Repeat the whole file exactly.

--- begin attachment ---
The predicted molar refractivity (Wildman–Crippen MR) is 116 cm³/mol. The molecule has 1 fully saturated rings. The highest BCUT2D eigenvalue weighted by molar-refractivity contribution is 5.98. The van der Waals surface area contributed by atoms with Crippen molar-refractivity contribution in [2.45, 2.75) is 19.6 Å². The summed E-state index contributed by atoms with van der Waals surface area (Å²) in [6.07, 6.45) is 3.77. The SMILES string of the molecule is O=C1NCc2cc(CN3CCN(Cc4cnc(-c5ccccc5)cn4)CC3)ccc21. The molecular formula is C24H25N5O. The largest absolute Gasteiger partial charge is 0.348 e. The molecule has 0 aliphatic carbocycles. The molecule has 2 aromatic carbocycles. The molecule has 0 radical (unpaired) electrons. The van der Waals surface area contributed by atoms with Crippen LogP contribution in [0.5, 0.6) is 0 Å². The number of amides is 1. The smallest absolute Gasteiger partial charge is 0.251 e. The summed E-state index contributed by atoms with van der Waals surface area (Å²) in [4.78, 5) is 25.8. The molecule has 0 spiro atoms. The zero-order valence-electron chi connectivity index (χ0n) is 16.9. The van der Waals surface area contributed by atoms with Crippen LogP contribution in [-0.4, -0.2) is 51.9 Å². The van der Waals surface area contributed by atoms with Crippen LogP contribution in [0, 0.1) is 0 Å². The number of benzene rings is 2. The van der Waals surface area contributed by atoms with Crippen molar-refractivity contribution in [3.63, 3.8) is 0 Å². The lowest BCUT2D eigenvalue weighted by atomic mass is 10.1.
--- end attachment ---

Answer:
The predicted molar refractivity (Wildman–Crippen MR) is 116 cm³/mol. The molecule has 1 fully saturated rings. The highest BCUT2D eigenvalue weighted by molar-refractivity contribution is 5.98. The van der Waals surface area contributed by atoms with Crippen molar-refractivity contribution in [2.45, 2.75) is 19.6 Å². The summed E-state index contributed by atoms with van der Waals surface area (Å²) in [6.07, 6.45) is 3.77. The SMILES string of the molecule is O=C1NCc2cc(CN3CCN(Cc4cnc(-c5ccccc5)cn4)CC3)ccc21. The molecular formula is C24H25N5O. The largest absolute Gasteiger partial charge is 0.348 e. The molecule has 0 aliphatic carbocycles. The molecule has 2 aromatic carbocycles. The molecule has 0 radical (unpaired) electrons. The van der Waals surface area contributed by atoms with Crippen LogP contribution in [0.5, 0.6) is 0 Å². The number of amides is 1. The smallest absolute Gasteiger partial charge is 0.251 e. The summed E-state index contributed by atoms with van der Waals surface area (Å²) in [4.78, 5) is 25.8. The molecule has 0 spiro atoms. The zero-order valence-electron chi connectivity index (χ0n) is 16.9. The van der Waals surface area contributed by atoms with Crippen LogP contribution in [-0.4, -0.2) is 51.9 Å². The van der Waals surface area contributed by atoms with Crippen LogP contribution in [0, 0.1) is 0 Å². The number of benzene rings is 2. The van der Waals surface area contributed by atoms with Crippen molar-refractivity contribution in [3.63, 3.8) is 0 Å². The lowest BCUT2D eigenvalue weighted by atomic mass is 10.1.